Gig workers are part of a flexible and on-demand workforce who do multiple short-term jobs (gigs), and can be anyone from part-timers looking to make extra money from a second or side job to full-time freelancers. The gig economy extends across most industries and roles.
Traditionally, the term ’gig economy’ related to using online platforms like Uber and Fiverr to take on small jobs – but now it’s pretty common for people to call their casual short-term jobs ‘gigs’ too. The same rules that apply to gig workers apply to contractors, freelancers, self-employed people and casual workers.
Services provided may include:
• Personal services like cleaning, moving or DIY tasks.
• Skilled manual work, eg plumbing, building or electrical.
• Administrative work like data entry or ‘click work’.
• Creative or IT work, eg writing, graphic design or web development.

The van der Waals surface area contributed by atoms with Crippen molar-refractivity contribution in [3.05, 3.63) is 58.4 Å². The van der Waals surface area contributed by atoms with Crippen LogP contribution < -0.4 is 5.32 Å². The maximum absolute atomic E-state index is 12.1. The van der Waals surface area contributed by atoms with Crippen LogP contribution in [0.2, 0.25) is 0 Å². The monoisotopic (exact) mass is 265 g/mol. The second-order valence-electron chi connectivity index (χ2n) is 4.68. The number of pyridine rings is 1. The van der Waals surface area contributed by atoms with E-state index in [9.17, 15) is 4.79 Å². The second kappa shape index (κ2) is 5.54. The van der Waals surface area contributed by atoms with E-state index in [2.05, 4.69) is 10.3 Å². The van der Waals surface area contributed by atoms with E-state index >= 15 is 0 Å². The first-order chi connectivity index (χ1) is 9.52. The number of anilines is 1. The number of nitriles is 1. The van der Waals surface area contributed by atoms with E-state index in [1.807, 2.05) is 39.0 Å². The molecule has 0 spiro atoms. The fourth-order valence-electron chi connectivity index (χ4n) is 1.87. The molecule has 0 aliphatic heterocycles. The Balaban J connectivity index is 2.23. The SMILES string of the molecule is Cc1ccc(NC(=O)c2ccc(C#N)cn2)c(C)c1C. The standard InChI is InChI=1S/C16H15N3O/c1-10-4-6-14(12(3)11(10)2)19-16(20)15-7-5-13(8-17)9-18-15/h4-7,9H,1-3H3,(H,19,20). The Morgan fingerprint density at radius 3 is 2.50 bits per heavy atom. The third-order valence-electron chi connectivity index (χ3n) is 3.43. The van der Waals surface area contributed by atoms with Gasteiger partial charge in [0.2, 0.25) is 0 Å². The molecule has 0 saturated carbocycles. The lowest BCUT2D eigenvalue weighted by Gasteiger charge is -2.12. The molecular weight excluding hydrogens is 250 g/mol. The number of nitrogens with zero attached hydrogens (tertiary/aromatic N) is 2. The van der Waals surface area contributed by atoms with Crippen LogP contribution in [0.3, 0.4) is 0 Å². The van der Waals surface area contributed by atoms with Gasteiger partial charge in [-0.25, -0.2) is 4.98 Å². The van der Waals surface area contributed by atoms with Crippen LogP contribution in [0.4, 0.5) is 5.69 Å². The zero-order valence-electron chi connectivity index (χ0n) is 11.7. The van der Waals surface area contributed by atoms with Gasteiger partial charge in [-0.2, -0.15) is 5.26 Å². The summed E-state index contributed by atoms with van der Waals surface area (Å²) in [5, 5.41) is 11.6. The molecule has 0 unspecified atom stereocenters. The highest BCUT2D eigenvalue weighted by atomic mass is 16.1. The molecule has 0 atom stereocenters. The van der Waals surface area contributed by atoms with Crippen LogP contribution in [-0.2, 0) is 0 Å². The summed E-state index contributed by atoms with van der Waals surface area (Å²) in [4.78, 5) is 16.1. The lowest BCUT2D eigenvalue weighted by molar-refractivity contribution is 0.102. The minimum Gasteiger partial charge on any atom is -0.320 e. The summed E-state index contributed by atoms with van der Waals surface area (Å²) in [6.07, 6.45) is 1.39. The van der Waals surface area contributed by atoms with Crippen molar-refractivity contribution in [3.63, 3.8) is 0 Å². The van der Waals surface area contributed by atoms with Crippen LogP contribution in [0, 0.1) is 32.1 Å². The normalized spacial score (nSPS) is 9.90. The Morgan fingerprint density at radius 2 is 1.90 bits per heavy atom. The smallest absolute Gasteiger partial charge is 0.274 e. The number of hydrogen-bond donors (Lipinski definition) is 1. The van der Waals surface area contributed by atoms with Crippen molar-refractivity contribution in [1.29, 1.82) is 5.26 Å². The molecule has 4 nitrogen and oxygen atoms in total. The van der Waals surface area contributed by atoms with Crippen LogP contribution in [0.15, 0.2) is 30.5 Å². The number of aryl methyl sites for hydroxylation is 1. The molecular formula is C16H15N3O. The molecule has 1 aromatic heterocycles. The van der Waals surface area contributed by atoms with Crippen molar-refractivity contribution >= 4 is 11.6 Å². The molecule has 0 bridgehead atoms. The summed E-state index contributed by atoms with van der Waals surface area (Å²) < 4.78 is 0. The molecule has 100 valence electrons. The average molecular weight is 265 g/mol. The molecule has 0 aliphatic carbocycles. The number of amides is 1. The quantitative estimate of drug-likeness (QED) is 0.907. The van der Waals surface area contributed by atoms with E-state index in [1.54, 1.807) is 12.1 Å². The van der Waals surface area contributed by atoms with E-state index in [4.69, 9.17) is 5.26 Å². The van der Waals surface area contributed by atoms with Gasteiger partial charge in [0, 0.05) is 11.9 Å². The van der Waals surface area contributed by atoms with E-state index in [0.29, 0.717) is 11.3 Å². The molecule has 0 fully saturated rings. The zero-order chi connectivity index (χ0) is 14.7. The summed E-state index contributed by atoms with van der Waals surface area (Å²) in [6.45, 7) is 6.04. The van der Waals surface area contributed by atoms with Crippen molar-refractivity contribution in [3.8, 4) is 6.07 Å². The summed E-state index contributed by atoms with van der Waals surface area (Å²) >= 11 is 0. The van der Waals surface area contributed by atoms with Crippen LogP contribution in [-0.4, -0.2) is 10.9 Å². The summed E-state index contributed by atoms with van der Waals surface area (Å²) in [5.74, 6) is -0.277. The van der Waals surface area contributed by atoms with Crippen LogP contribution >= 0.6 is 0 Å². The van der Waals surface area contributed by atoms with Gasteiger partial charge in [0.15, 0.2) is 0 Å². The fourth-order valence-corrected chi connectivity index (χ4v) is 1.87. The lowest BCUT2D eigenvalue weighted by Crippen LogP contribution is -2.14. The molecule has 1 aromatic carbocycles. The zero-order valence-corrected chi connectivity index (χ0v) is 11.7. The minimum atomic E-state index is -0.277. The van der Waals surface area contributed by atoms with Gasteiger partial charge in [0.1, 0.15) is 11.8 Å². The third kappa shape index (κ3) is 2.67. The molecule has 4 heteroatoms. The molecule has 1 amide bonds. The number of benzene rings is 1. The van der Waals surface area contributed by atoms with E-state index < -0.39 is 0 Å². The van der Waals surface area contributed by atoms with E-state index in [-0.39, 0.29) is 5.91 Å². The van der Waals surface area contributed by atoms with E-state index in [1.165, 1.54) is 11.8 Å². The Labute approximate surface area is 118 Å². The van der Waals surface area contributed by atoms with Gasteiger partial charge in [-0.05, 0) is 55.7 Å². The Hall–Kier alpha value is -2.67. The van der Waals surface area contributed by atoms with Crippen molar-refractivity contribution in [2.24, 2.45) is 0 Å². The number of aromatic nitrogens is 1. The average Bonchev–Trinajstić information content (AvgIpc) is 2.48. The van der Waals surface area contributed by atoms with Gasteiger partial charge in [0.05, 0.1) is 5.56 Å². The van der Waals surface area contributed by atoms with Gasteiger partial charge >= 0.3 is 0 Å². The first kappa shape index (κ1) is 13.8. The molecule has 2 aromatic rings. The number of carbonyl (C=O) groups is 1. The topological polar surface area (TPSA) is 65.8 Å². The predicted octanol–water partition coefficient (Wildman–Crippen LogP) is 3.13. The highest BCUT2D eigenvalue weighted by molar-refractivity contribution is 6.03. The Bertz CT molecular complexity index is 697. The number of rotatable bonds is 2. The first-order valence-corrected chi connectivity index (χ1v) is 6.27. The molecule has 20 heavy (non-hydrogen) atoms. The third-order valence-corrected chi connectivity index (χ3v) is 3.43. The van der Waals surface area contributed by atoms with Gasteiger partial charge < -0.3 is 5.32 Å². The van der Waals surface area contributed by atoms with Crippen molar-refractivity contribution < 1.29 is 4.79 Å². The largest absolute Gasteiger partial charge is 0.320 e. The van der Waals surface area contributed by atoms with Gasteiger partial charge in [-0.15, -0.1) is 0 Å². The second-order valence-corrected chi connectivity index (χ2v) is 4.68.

• Professional work like consultancy, legal advice or accounting services.
• Delivery or courier services.
• Driving or taxi services.
Gigs are often infrequent, and many casual workers only work once or twice a month. Gig work usually supplements some other form of income and isn’t a significant portion of total income. This kind of work is increasingly chosen by young people and is a growing type of self-employment.
• Choice and variety in work
• Flexibility in pay and hours
• Can easily leave a role if you don’t like it
• You’re not covered by employment agreements, and that means
• no guarantee of government minimums, eg minimum wage
• no sick pay or paid leave.
• No job security
• Frequent job-hunting
• Pay is often low
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